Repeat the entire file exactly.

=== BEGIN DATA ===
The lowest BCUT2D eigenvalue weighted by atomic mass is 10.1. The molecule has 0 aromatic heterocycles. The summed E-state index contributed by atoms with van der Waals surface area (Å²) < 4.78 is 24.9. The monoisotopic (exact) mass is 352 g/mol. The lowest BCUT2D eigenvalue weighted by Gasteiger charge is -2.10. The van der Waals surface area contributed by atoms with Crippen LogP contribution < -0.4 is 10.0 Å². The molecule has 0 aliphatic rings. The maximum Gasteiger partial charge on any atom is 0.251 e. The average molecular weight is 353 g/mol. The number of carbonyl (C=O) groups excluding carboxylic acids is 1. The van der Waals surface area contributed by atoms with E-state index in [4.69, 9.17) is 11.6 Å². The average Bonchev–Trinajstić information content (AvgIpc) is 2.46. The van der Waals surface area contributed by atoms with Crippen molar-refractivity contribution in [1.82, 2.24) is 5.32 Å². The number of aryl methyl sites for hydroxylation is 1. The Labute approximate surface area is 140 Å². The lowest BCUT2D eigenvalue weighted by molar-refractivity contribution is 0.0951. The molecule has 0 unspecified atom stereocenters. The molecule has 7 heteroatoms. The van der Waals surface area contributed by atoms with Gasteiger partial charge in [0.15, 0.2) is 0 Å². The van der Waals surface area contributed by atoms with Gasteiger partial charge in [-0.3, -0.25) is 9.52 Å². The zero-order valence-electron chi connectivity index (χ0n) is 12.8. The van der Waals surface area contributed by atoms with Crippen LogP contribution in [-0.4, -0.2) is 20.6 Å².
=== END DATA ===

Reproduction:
The lowest BCUT2D eigenvalue weighted by atomic mass is 10.1. The molecule has 0 aromatic heterocycles. The summed E-state index contributed by atoms with van der Waals surface area (Å²) < 4.78 is 24.9. The monoisotopic (exact) mass is 352 g/mol. The lowest BCUT2D eigenvalue weighted by Gasteiger charge is -2.10. The van der Waals surface area contributed by atoms with Crippen LogP contribution < -0.4 is 10.0 Å². The molecule has 0 aliphatic rings. The maximum Gasteiger partial charge on any atom is 0.251 e. The average molecular weight is 353 g/mol. The number of carbonyl (C=O) groups excluding carboxylic acids is 1. The van der Waals surface area contributed by atoms with E-state index in [4.69, 9.17) is 11.6 Å². The average Bonchev–Trinajstić information content (AvgIpc) is 2.46. The van der Waals surface area contributed by atoms with Crippen molar-refractivity contribution in [1.82, 2.24) is 5.32 Å². The number of aryl methyl sites for hydroxylation is 1. The Labute approximate surface area is 140 Å². The lowest BCUT2D eigenvalue weighted by molar-refractivity contribution is 0.0951. The molecule has 0 unspecified atom stereocenters. The molecule has 7 heteroatoms. The van der Waals surface area contributed by atoms with Gasteiger partial charge in [0.15, 0.2) is 0 Å². The van der Waals surface area contributed by atoms with Gasteiger partial charge in [-0.3, -0.25) is 9.52 Å². The zero-order valence-electron chi connectivity index (χ0n) is 12.8. The van der Waals surface area contributed by atoms with Crippen LogP contribution in [-0.4, -0.2) is 20.6 Å².